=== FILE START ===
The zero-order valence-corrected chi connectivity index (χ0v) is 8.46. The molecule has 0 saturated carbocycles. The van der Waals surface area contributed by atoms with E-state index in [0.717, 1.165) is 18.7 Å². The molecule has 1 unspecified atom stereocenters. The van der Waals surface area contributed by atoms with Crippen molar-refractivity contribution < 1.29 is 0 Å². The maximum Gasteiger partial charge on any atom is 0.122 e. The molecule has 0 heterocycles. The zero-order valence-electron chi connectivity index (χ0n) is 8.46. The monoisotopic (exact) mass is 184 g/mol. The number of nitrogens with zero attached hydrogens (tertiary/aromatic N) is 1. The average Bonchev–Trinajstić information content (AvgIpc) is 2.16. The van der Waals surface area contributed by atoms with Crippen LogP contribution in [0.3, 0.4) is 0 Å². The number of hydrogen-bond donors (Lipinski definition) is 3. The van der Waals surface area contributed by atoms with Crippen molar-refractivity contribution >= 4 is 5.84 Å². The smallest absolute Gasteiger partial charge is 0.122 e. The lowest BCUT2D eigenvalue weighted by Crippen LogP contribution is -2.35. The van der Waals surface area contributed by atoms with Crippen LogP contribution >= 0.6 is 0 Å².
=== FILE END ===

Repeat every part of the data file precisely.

The zero-order valence-corrected chi connectivity index (χ0v) is 8.46. The molecule has 0 saturated carbocycles. The van der Waals surface area contributed by atoms with E-state index in [0.717, 1.165) is 18.7 Å². The molecule has 1 unspecified atom stereocenters. The van der Waals surface area contributed by atoms with Crippen molar-refractivity contribution < 1.29 is 0 Å². The maximum Gasteiger partial charge on any atom is 0.122 e. The molecule has 0 heterocycles. The zero-order valence-electron chi connectivity index (χ0n) is 8.46. The monoisotopic (exact) mass is 184 g/mol. The number of nitrogens with zero attached hydrogens (tertiary/aromatic N) is 1. The average Bonchev–Trinajstić information content (AvgIpc) is 2.16. The van der Waals surface area contributed by atoms with Crippen LogP contribution in [0.3, 0.4) is 0 Å². The number of hydrogen-bond donors (Lipinski definition) is 3. The van der Waals surface area contributed by atoms with Crippen molar-refractivity contribution >= 4 is 5.84 Å². The smallest absolute Gasteiger partial charge is 0.122 e. The lowest BCUT2D eigenvalue weighted by Crippen LogP contribution is -2.35. The van der Waals surface area contributed by atoms with Crippen LogP contribution >= 0.6 is 0 Å².